Seminars by Faculty of the University of Chicago
The Philosophy Department at the University of Chicago offers a wide array of seminars on topics in German Philosophy taught by faculty both in and affiliated with the Department. Below is a list of the seminars to be taught by our faculty during the academic year 2022/23 that might be of interest to students with a research focus in German Philosophy.
Autumn Quarter 2022
PHIL 22822 Nietzsche’s Gay Science
Nietzsche describes The Gay Science as a distinctively affirmative work. Although still offering sharp challenges to rival views, the book also introduces many of Nietzsche’s own ideas about how life can be embraced. We will read the Gay Science from beginning to end, giving special attention to the affirmative aspects of Nietzsche’s thought. (A)
PHIL 23451/33451 Perception and Self-Consciousness
In the first part of the course, we’ll be discussing an argument to the effect that: in order for radical skepticism about empirical knowledge not to be intellectually obligatory, we must understand ourselves as enjoying a very particular kind of self-consciousness. In the remainder of the course, we’ll be trying to get into view what an adequate account of that sort of self-consciousness might look like. (B) (III)
Two prior philosophy courses.
PHIL 50128 Logic-Mathematical vs. Logico-Philosophical Conceptions of Logic
The history of philosophy, from antiquity to the early twentieth century, is littered with classic works bearing titles such as The Principles of Logic, The Foundations of Logic, A Theory of Logic, and so on. Most of the major philosophers in this tradition – Aristotle, Avicenna, Leibniz, Kant, Hegel, etc. – devote at least one whole treatise to Logic, and in most cases several. These works are, like their other writings, composed of sentences – sentences of Greek, Arabic, Latin or German prose. The object of such works is to elucidate notions such as thought, judgment, negation, inference, and inquiry. Starting in the late 19th- and early 20th century a new kind of work in the theory of logic appeared – published by authors such as Boole, Peano, Frege, Russell, Hilbert, etc. These works contained comparatively little prose and a great many quasi-mathematical symbols in which formulae, axioms, theorems, proofs, etc. were set forward. The latter sorts of work had an enormous influence on how the nature of the discipline of logic itself came to be understood and how its relation, on the hand, to mathematics, and, on the other, to the rest of philosophy, came to be re-conceived. This, in turn, led – through the work of authors such as Ludwig Wittgenstein, J. L. Austin, Gilbert Ryle, Peter Strawson, etc. – to a series of efforts to challenge the ascendancy of the logico-mathematical conception of logic. The seminar will explore the relation between these two different conceptions of logic. We will be interested in ways in which these conceptions, at least in the hands of some authors, were carved out in a manner that allowed them at least to appear to coincide with one another, as well as ways in which they either tacitly diverged or openly conflicted with one another. The ideas set forth in two works by Wittgenstein – his early Tractatus and his later Remarks on the Foundations of Mathematics – will shape our approach to these issues. The readings for the course will include canonical texts from the classic tradition of thought about logic from Aristotle through Kant and beyond, as well as targeted selections from those of Wittgenstein’s contemporaries whom he is most concerned to criticize (especially Frege, Russell, and Hilbert). The seminar will also feature various sidelong glances at parallel developments in the Continental tradition in authors such as Husserl, Heidegger, Jakob Klein, and others. (V)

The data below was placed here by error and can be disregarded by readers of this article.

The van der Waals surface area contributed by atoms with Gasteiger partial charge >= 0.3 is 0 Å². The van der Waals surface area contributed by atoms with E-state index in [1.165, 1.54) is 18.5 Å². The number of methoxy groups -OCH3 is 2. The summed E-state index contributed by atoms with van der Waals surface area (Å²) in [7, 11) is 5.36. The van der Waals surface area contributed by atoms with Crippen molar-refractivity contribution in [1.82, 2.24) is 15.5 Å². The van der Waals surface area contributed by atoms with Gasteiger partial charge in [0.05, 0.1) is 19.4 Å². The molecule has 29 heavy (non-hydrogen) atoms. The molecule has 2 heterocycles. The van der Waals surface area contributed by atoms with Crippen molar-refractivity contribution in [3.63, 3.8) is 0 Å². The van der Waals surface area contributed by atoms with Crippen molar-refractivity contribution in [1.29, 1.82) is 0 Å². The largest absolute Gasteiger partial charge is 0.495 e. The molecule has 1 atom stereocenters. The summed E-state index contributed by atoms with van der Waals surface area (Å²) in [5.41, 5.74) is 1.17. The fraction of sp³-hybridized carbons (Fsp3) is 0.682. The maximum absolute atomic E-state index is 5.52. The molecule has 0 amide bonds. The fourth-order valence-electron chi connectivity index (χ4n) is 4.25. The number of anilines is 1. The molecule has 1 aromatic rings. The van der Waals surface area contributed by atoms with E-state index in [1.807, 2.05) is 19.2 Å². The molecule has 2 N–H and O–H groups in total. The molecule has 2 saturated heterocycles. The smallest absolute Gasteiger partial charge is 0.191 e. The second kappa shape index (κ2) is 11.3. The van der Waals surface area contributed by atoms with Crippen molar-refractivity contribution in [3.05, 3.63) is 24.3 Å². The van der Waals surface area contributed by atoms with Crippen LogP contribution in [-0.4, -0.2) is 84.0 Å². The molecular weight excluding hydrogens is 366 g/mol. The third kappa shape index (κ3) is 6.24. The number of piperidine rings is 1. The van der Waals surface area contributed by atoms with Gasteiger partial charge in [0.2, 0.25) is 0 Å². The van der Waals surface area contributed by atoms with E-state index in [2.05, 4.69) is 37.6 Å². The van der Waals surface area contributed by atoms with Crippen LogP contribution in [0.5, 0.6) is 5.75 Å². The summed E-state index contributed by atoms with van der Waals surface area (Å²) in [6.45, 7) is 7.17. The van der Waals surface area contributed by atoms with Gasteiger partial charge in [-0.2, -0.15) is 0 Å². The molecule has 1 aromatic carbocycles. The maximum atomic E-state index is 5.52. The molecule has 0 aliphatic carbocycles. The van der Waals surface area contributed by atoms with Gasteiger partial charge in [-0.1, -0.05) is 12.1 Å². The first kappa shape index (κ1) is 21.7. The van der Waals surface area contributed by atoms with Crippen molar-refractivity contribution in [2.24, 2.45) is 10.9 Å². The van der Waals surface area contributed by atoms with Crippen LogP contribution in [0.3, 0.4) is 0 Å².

Philosophy graduate students: no pre-reqs; all others: permission of the instructor.
James Conant, Irad Kimhi
Winter Quarter 2023
PHIL 20625/30625 Sign and Symbol
The tendency in contemporary philosophy is to conceive of a linguistic sign as a composite notion to be analyzed in terms of kind of mere physical mark or acoustic noise to which something further — a meaning or use — is assigned or added in order yield a meaningful linguistic symbol. This course will explore figures in the history of philosophy and linguistics who opposed such a conception – figures, that is, who thought that the capacity to recognize linguistic signs presupposes some prior comprehension of their real possibilities of use. Readings will be from Frege, Hilbert, early and later Wittgenstein, Franz Boas, Roman Jacobson, Morris Halle, David Kaplan, Sylvan Bromberger, and others. (B) (II)